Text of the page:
“Older pupils are treated with notable maturity: whether in (a Kellett Tell-It editorial meeting), or a ICT lesson using Google Sketch-Up to tessellate squares, activities often feel like those of a sixth form, rather than a primary school: and the children live up to these very high expectations.”

Using 3DVinci's resources allowed us to develop ideas away from the design type activities and use Sketchup to tackle specific concepts within the wider curriculum in a stimulating and visual manner. We will definitely be returning to this and developing it next year.

Here are Clive's students working on SketchUp. Such young kids, and they're getting a great handle on complex geometry.




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Monday, June 14, 2010

New Book for Woodworkers

There is a huge SketchUp following among woodworkers, and all sorts of tutorials and websites have sprung up within that community. Now there's a new book that looks like a woodworker's dream: Woodworker's Guide to SketchUp 7 by Bob Lang.



It's an e-book that comes on CD, and there are embedded videos within the text - very cool. (And something I'd love to try if I had some free time...)

Here's a review I ran across, which makes me want a copy for myself, even though I haven't done any woodworking since high school shop class...

And it looks like you can get the book for $10 off until July 1 ($29.95 instead of $39.95).



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Monday, June 7, 2010

Our June Projects

Here's what's on tap for our June SketchUp projects, going out to subscribers on June 15 (why does that date sound familiar? Oh right, it's my wedding anniversary!)

And here's something new: if you just want the three projects from the current month, you can get them without committing to a full year's subscription! Here are the details.

Cheerios Box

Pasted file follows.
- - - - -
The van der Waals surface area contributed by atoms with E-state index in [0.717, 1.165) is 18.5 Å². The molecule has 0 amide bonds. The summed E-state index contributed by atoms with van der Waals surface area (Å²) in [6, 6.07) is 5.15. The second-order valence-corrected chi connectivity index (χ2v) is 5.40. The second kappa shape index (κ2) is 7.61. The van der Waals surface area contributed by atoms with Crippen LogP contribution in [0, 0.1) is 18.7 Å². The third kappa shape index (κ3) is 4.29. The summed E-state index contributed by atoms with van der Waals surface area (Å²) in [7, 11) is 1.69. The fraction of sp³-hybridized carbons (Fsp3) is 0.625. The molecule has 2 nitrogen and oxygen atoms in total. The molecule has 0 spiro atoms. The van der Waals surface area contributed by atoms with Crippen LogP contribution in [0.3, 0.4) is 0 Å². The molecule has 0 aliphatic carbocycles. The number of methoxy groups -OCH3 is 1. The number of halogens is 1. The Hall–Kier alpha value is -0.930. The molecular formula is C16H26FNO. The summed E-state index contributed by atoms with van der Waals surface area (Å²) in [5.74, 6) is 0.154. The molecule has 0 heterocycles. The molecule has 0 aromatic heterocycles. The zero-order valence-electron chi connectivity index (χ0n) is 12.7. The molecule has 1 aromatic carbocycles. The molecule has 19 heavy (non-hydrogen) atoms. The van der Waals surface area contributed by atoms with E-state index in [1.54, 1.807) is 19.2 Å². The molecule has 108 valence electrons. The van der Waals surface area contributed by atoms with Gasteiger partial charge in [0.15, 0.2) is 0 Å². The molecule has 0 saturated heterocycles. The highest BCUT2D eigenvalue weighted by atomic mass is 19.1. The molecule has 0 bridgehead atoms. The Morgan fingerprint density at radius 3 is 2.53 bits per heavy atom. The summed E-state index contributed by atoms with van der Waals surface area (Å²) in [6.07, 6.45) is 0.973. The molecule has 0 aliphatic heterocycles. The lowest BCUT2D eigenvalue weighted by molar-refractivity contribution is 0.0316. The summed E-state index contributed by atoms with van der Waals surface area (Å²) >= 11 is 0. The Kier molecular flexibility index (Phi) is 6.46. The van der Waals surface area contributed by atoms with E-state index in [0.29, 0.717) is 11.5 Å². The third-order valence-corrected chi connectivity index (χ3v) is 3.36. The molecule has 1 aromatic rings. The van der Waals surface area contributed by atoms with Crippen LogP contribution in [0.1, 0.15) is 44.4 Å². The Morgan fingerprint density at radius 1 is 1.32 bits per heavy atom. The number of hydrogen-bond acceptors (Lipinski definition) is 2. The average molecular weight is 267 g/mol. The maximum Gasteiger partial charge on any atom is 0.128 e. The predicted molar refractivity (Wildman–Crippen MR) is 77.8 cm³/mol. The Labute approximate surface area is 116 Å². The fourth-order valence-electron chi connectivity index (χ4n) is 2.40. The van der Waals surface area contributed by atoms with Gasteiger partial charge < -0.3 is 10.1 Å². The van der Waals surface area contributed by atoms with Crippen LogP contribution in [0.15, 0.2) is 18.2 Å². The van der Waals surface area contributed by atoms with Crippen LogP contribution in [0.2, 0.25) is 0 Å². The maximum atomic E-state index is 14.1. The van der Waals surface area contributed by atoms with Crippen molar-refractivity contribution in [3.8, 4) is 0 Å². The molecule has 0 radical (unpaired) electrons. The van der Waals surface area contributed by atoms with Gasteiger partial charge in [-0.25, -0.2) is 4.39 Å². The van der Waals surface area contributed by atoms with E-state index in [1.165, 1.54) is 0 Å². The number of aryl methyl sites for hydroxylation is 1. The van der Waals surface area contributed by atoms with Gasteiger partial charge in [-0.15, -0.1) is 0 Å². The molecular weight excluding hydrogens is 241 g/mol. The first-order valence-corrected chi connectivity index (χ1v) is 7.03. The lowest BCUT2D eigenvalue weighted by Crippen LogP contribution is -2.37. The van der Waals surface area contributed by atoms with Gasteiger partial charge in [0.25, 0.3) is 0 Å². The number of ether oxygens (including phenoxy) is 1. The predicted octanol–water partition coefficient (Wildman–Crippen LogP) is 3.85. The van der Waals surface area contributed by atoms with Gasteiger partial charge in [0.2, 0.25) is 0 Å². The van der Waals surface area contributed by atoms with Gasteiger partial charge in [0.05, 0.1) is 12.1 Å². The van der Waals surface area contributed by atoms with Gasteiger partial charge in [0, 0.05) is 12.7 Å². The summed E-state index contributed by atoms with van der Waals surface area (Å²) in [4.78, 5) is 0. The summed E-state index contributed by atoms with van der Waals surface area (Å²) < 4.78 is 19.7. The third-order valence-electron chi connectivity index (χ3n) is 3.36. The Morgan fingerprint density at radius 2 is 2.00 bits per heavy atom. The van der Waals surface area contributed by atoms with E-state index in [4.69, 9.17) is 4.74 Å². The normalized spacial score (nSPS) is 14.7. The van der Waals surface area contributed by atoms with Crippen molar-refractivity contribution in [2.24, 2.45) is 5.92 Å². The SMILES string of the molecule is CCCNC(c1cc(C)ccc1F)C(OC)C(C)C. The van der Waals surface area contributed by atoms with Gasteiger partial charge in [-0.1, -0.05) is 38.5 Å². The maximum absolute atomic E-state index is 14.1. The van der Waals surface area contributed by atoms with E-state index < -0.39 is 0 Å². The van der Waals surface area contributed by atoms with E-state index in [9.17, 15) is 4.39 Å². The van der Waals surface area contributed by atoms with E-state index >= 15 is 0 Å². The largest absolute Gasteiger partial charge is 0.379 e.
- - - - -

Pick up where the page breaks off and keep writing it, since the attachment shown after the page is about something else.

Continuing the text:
With a few digital photos, you can easily make a realistic-looking model of a Cheerios box (or any kind of box), using SketchUp's texture positioning. You don't even have to take your own pictures for this project; the instructions will tell you how to get the ones I took.



Cordoba Tiling

I recently got a great book that shows how to make many different Islamic tiling patterns, and this is the first example from that book. Instead of using a pen, straight, edge, and protractor, I'm using a few simple SketchUp tools. When you add in the use of components, you can make some breathtaking patterns!


Linked Chain

This project will show you how to use components to make repeated objects that interact with one another.



You know you want to subscribe.


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Thursday, June 3, 2010

Fence Illusion, Revisted

In a post last month I showed a video of an optical illusion - a fence that's not really a fence, which can be "assembled" in two different ways. I used this idea to create one of the SketchUp Projects of the Month for May.

I got the idea from a teacher named Charlie Unkeless, who recently sent me his version of the fence, which differed a bit from mine (and I like his better).

Here's the video of Charlie's fence spinning - note the "impossible" placement of the vertical fence posts:

video

I've placed his model in the 3D Warehouse for everyone to check out. Click the image below to get to the model's download page. Because this model has scenes, don't import it into another model - open this model in its own file. Then click the three scenes tabs across the top to see the fence spin around!



Enjoy!